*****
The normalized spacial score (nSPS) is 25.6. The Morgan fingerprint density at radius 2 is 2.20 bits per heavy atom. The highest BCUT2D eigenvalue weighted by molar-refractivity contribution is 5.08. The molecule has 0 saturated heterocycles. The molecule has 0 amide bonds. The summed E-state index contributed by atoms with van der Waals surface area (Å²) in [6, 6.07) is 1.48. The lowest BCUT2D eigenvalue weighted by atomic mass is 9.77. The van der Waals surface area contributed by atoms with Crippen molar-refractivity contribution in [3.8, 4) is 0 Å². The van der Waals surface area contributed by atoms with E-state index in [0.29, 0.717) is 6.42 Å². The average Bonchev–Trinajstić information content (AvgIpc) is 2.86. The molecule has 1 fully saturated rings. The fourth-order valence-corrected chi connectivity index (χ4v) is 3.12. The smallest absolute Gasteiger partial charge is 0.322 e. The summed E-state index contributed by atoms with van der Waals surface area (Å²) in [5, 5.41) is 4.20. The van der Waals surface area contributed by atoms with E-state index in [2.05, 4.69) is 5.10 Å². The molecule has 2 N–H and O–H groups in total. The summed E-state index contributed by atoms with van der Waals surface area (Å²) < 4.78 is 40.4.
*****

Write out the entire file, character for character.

The normalized spacial score (nSPS) is 25.6. The Morgan fingerprint density at radius 2 is 2.20 bits per heavy atom. The highest BCUT2D eigenvalue weighted by molar-refractivity contribution is 5.08. The molecule has 0 saturated heterocycles. The molecule has 0 amide bonds. The summed E-state index contributed by atoms with van der Waals surface area (Å²) in [6, 6.07) is 1.48. The lowest BCUT2D eigenvalue weighted by atomic mass is 9.77. The van der Waals surface area contributed by atoms with Crippen molar-refractivity contribution in [3.8, 4) is 0 Å². The van der Waals surface area contributed by atoms with E-state index in [0.29, 0.717) is 6.42 Å². The average Bonchev–Trinajstić information content (AvgIpc) is 2.86. The molecule has 1 fully saturated rings. The fourth-order valence-corrected chi connectivity index (χ4v) is 3.12. The smallest absolute Gasteiger partial charge is 0.322 e. The summed E-state index contributed by atoms with van der Waals surface area (Å²) in [5, 5.41) is 4.20. The van der Waals surface area contributed by atoms with E-state index in [2.05, 4.69) is 5.10 Å². The molecule has 2 N–H and O–H groups in total. The summed E-state index contributed by atoms with van der Waals surface area (Å²) < 4.78 is 40.4.